Kathy Stobaugh's brother Chris Munday was one of the last family members to talk to her on the day she drove to her estranged husband's house and disappeared, he testified Monday afternoon in Charles Stobaugh's murder trial. Kathy Stobaugh
He called his sister on Dec. 29, 2004, and they talked for eight minutes. On that Wednesday, they discussed their plans to attend their grandfather's 94th birthday party in Gatesville on Sunday, Munday testified.
Munday was sick that day and wasn't able to attend. Neither was his sister, he testified, and he has neither seen nor heard from her again.
The trial entered its second week Monday, but Denton County courts are closed today because of the weather and there will be no testimony. Judge Bruce McFarling told jurors he hoped the trial would be able to resume Wednesday morning.
Munday, who is a Fort Worth police officer, said he last saw his sister during a family Christmas celebration.
"She was planning her life. She was happy. She was a totally different person," he said in answer to the questions of prosecutor Susan Piel.
Munday said his sister was five years older than him and he also has an older brother who was born two years before Kathy Stobaugh. They all grew up in Gatesville, and she came to Denton to attend Texas Woman's University. She met and married Charles Stobaugh in Denton and did not finish her degree at that time.
Munday said she had previously left her husband in 1989 and filed for divorce. She stayed with Munday briefly, then with her parents and finally in a rent house in Chilton owned by her older brother, Mark Munday.
Eventually, she went back to her husband and withdrew the divorce, Chris Munday said.
Munday said he went to the Stobaugh farm in Sanger the day after he learned his sister was missing, which was five days after she disappeared.
He knocked several times and then turned to leave because no one answered, he said. Just then, Charles Stobaugh opened the door wide. But when he saw his brother-in-law standing there, he pulled the door almost shut, leaving just room to talk through a crack, Munday said.
He described a subsequent tense, awkward meeting at the farm that included him and his brother, their wives, his parents and the two Stobaugh children.
Charles Stobaugh and the children told their stories of what happened, he said. Then Chris Munday looked at him.
"I said, 'Put yourself in my shoes. What would you think?'
"He said, 'Well if you look at it that way, I can see how you would think I did something,'" Munday testified. Charles Stobaugh
Nothing in his sister's life was more important to her than her children, he testified, talking about boxes and boxes of the children's memorabilia his family packed after his sister had been missing for two months and they decided to move her belongings out of her rental house.
Kathy Stobaugh missed her daughter's 17th birthday less than 10 days after she disappeared. She missed her daughter's salutatorian speech when she graduated from high school. She missed her son's graduation and her daughter's subsequent graduation from college.
She missed her mother's death, Munday said, fighting back tears, and her funeral. He testified that the family finally had a headstone carved in her honor in 2008.
Susan Piel tried to offer a photograph of the stone, but the judge agreed with the objection of defense attorney Derrell Comer and did not allow the photo into evidence.
Comer asked Munday if he had expressed dissatisfaction with the investigation into his sister's death. Munday said he did because he was frustrated she could not be found.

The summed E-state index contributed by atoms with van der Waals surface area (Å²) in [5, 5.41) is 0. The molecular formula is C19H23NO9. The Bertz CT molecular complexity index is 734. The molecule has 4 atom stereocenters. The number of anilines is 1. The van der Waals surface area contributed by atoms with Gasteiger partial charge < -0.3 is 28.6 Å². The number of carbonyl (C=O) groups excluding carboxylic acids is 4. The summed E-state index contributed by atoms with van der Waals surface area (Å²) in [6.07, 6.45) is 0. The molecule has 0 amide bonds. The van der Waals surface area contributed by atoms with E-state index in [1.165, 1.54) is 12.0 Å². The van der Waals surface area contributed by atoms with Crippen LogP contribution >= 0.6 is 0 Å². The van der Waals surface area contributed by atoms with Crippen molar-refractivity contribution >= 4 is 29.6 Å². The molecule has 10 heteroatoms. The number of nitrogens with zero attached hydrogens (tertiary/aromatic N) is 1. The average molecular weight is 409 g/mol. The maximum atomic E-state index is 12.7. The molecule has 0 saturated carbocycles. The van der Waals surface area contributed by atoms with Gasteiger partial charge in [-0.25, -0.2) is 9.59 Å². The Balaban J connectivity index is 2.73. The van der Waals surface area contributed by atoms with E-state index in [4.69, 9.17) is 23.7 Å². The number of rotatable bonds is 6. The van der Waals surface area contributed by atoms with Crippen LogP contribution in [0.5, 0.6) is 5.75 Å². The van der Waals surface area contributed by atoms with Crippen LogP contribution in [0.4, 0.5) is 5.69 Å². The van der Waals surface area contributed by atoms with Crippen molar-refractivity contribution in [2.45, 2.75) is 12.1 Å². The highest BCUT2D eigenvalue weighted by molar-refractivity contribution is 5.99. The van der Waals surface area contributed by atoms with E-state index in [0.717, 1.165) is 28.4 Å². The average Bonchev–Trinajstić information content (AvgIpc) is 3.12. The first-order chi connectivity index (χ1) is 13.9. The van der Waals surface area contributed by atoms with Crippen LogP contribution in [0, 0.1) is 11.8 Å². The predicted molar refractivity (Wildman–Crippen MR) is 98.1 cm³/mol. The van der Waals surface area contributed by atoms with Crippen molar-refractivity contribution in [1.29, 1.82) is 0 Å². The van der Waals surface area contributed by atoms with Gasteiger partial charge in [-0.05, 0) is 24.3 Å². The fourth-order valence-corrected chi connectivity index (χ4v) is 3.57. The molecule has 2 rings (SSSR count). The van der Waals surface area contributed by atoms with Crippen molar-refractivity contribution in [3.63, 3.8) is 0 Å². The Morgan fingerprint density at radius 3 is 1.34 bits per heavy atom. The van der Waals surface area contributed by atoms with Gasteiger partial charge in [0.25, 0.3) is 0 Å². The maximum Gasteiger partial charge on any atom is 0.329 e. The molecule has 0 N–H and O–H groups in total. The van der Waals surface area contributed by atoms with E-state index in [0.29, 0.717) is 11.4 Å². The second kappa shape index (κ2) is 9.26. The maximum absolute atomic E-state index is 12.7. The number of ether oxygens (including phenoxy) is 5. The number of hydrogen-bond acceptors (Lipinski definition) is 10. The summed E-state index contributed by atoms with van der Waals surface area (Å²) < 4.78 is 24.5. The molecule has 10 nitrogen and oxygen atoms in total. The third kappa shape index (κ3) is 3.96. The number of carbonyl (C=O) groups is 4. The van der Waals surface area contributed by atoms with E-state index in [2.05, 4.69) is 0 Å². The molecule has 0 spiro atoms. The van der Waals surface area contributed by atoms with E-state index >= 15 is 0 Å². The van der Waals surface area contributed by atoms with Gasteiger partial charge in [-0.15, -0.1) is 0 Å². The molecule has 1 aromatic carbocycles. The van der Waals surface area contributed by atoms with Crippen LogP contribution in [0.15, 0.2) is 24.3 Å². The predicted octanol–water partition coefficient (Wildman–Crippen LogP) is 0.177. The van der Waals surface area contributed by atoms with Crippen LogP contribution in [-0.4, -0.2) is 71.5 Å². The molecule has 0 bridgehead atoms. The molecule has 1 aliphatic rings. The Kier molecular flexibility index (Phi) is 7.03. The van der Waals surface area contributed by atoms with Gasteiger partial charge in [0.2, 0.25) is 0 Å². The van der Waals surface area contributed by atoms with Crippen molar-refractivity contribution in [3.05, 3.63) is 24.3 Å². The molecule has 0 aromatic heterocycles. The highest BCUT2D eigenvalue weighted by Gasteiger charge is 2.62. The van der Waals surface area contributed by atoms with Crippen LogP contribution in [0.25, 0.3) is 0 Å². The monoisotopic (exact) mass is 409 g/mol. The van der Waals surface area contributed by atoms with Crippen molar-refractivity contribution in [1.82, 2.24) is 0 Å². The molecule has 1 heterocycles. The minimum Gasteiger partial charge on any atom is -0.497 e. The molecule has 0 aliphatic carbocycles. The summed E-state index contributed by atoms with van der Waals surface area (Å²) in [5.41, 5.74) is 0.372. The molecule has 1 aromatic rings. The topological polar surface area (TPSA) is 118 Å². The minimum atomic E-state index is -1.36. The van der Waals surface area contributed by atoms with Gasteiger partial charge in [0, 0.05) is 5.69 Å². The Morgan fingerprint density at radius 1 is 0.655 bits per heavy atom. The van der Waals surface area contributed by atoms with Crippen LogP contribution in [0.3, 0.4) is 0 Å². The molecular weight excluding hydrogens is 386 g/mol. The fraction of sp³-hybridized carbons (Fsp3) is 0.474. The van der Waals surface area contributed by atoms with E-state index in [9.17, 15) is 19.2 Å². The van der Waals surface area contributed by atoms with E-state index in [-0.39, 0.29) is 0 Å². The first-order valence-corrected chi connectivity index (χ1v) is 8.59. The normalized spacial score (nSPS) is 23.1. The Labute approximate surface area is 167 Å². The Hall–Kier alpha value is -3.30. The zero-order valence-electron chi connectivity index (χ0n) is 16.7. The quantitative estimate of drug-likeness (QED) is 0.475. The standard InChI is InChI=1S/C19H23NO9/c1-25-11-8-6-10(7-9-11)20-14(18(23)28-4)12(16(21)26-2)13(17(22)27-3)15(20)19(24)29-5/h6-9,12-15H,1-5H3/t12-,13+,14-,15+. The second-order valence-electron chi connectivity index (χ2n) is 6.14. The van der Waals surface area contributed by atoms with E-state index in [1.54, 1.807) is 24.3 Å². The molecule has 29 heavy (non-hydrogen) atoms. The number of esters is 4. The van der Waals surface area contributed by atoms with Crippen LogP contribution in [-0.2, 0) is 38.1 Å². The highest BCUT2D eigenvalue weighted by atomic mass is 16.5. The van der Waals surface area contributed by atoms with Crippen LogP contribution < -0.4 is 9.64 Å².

"As a family member, you're never satisfied," he said.
Comer asked if he was shocked when he found out that Kathy Stobaugh had started a relationship with a Haskell man.
"I wasn't shocked to think that she would date," Munday said. "She was going through a divorce."
Texas Ranger Tracy Murphree left the witness stand Monday afternoon after three days and six hours of testimony. Monday was a struggle between him and the defense attorneys over several issues they have with his prior testimony.
Comer referred several times, as he has throughout the trial, to Kathy Stobaugh's relationship with a Haskell man as her "having sex with Rocky Underwood." He alluded to another man, a friend from her high school days who was in Alabama when she disappeared. He asked the Ranger if Alabama was on the way to Florida.
Comer has alluded several times to evidence that Kathy Stobaugh was planning a trip to Florida and that Christmas vacation would have been the time she most likely would have gone.
Murphree acknowledged during Comer's cross-examination that he had seen a notation on her credit card that showed she paid $498 to a resort in Florida.
"Did you go to Florida to look for Kathy Stobaugh?" he asked.
Murphree said he did not.
"Were you aware that Charles Stobaugh's private investigator did?" Comer said.
"I didn't know he had one," Murphree replied.
Comer questioned Murphree about several scenarios in which he did not go to another state to look for the victim after a clue emerged. The Ranger said he either checked it by some other method or another investigator made the trip.
"Is it fair to say you haven't been able to find Kathy so we'll blame it on Charles," the defense attorney said.
"No, that is not fair to say," Murphree said.
During redirect questioning by prosecutor Cary Piel, Murphree explained the Florida trip issue.
The credit card records showed that Kathy Stobaugh made an initial deposit on a trip, but she had not chosen her destination, he said. She would have had to pay another $498 and choose one of several destinations in order to actually take that trip.
"She had two years to do that, and she never did and she forfeited her deposit," he said.
DONNA FIELDER can be reached at 940-566-6995. Her e-mail address is firstname.lastname@example.org .